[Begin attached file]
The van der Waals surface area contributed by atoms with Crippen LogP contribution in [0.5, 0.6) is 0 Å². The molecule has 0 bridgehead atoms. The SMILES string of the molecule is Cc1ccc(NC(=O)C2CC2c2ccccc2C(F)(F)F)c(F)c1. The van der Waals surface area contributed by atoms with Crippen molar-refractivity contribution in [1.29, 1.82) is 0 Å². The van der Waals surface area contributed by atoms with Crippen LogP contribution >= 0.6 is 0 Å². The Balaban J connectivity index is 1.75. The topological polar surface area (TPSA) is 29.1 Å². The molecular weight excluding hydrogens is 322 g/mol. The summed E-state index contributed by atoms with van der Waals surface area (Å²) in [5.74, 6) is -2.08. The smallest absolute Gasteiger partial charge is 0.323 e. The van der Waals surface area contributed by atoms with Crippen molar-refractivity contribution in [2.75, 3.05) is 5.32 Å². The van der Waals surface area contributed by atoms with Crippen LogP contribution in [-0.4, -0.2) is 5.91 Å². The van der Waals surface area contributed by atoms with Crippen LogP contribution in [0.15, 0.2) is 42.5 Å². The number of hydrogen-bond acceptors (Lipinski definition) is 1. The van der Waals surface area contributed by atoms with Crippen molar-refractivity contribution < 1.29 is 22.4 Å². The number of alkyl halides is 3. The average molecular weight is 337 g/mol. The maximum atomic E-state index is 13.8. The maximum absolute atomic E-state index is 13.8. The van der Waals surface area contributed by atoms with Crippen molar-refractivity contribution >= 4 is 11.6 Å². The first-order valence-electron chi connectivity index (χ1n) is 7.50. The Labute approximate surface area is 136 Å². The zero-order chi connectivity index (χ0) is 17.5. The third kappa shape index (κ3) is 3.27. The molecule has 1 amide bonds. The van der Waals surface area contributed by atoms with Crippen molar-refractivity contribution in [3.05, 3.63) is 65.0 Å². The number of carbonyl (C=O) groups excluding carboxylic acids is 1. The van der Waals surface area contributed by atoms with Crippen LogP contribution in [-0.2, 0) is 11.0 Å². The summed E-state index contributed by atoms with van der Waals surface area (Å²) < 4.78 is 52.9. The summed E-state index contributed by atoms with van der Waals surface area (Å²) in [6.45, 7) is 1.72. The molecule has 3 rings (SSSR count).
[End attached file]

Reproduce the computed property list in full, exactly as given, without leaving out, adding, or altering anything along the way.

The van der Waals surface area contributed by atoms with Crippen LogP contribution in [0.5, 0.6) is 0 Å². The molecule has 0 bridgehead atoms. The SMILES string of the molecule is Cc1ccc(NC(=O)C2CC2c2ccccc2C(F)(F)F)c(F)c1. The van der Waals surface area contributed by atoms with Crippen molar-refractivity contribution in [1.29, 1.82) is 0 Å². The van der Waals surface area contributed by atoms with Crippen LogP contribution >= 0.6 is 0 Å². The Balaban J connectivity index is 1.75. The topological polar surface area (TPSA) is 29.1 Å². The molecular weight excluding hydrogens is 322 g/mol. The summed E-state index contributed by atoms with van der Waals surface area (Å²) in [5.74, 6) is -2.08. The smallest absolute Gasteiger partial charge is 0.323 e. The van der Waals surface area contributed by atoms with Crippen molar-refractivity contribution in [2.75, 3.05) is 5.32 Å². The van der Waals surface area contributed by atoms with Crippen LogP contribution in [-0.4, -0.2) is 5.91 Å². The van der Waals surface area contributed by atoms with Crippen LogP contribution in [0.15, 0.2) is 42.5 Å². The number of hydrogen-bond acceptors (Lipinski definition) is 1. The van der Waals surface area contributed by atoms with Crippen molar-refractivity contribution < 1.29 is 22.4 Å². The number of alkyl halides is 3. The average molecular weight is 337 g/mol. The maximum atomic E-state index is 13.8. The maximum absolute atomic E-state index is 13.8. The van der Waals surface area contributed by atoms with Crippen molar-refractivity contribution >= 4 is 11.6 Å². The first-order valence-electron chi connectivity index (χ1n) is 7.50. The Labute approximate surface area is 136 Å². The zero-order chi connectivity index (χ0) is 17.5. The third kappa shape index (κ3) is 3.27. The molecule has 1 amide bonds. The van der Waals surface area contributed by atoms with Crippen molar-refractivity contribution in [3.05, 3.63) is 65.0 Å². The number of carbonyl (C=O) groups excluding carboxylic acids is 1. The van der Waals surface area contributed by atoms with Crippen LogP contribution in [-0.2, 0) is 11.0 Å². The summed E-state index contributed by atoms with van der Waals surface area (Å²) < 4.78 is 52.9. The summed E-state index contributed by atoms with van der Waals surface area (Å²) in [6.45, 7) is 1.72. The molecule has 3 rings (SSSR count).